America has a history of othering- the idea of an us and them, where us, represents white Americans and them, is the minority groups in America that aren’t white. When events like the Coronavirus occur and are attached to a certain ethnogroup, xenophobia rises and these ethnogroups are scapegoated for these events (the Americans losing their jobs during the Executive Order 9066 and Coronavirus). A strong example of xenophobia is Lam's 1.5 million dollar loss in business for his restaurant, from the CBS video. To tackle this xenophobia, non-Asians must start by changing the way they view minorities in that "There is no them. [Muslim, Black, Asian, Caucasian, Hispanic, etc] There’s only us, and we have to figure out how to go forward where everybody belongs and nobody dominates.” from Kolette Cho, Berkeley student. We must speak out about these racist injustices first. Discuss our experiences. Force people to understand and face the xenophobia Asians undergo.
In the PBS article, Sjöblom mentions that Sweden does not address race at all because it’s against the law, and the lack of these discussions, lets other Non-Asians think that it’s okay to do yellow-face or engage in any “yellow humor.” It’s not okay. Non-asians must start having these discussions with their Asian counterparts, and begin to understand and even start to become aware of the xenophobia Asian face. Non Asians should also be cognizant of their subtle actions, and how they may be perceived as racist as well.
In my own experience of being an Asian American at Boston Latin School, I’ve often had teachers confuse me with another Asian in the class. In my class of 2022, we have at least 3 Sarah’s, 4 Aidan’s, 3 Colin’s, etc, but the fact of the matter is that my teachers can choose to remember and tell apart who these people are, so why not their Asian students? Amongst the student body, you have more subtle microaggressions where many of the Non-Asian students dismiss Asians as quiet and lackluster, sometimes even pretending to be the quiet Asian student's friend as a way to mock them, which is unfortunate in its own way as well.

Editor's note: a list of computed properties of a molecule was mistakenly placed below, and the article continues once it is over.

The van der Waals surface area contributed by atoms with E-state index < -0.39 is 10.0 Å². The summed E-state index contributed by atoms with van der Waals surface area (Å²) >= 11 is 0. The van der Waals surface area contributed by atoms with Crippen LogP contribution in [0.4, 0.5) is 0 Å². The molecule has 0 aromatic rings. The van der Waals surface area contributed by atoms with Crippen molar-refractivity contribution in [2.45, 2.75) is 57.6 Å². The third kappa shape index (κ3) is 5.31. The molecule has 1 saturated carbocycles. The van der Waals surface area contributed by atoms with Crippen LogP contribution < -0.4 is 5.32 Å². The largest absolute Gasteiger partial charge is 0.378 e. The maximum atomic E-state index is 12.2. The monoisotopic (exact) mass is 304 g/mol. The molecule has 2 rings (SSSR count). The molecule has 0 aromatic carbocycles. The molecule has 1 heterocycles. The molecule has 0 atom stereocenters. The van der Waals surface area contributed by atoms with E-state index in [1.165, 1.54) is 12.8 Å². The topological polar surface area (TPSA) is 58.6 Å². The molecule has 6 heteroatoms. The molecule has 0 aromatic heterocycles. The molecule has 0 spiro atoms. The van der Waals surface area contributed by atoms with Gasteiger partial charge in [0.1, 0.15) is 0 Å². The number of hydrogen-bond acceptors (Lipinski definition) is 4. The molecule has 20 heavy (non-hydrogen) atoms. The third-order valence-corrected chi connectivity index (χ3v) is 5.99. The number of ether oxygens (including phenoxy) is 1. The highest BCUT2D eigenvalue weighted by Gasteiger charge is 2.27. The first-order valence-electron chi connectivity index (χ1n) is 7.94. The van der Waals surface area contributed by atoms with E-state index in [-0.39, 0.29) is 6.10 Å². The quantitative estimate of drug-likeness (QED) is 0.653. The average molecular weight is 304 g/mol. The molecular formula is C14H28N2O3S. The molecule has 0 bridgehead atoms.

So, to be an ally is to be aware of your actions, and to act and defend Asians in the rise and height of xenophobia. My question is: Different minorities experience racism in different ways, and sometimes minorities will inflict racist acts or have racist prejudices against other minority groups. How can we mend this gap, and unite together as people of color? Is there a link between the model minority myth of Asian Americans to the xenophobia and racism from other minority groups? To that same token, how first generation Asian immigrants unlearn their racist mindsets they grew up with in their home countries and accept and understand other minorities?
This post is really really late and I'm truly sorry, Ms. Freeman. I'm working on it, I promise, I'll get in my assignments on time Term 3. I know that there's no excuse for late work but it's just been kinda rough at home lately.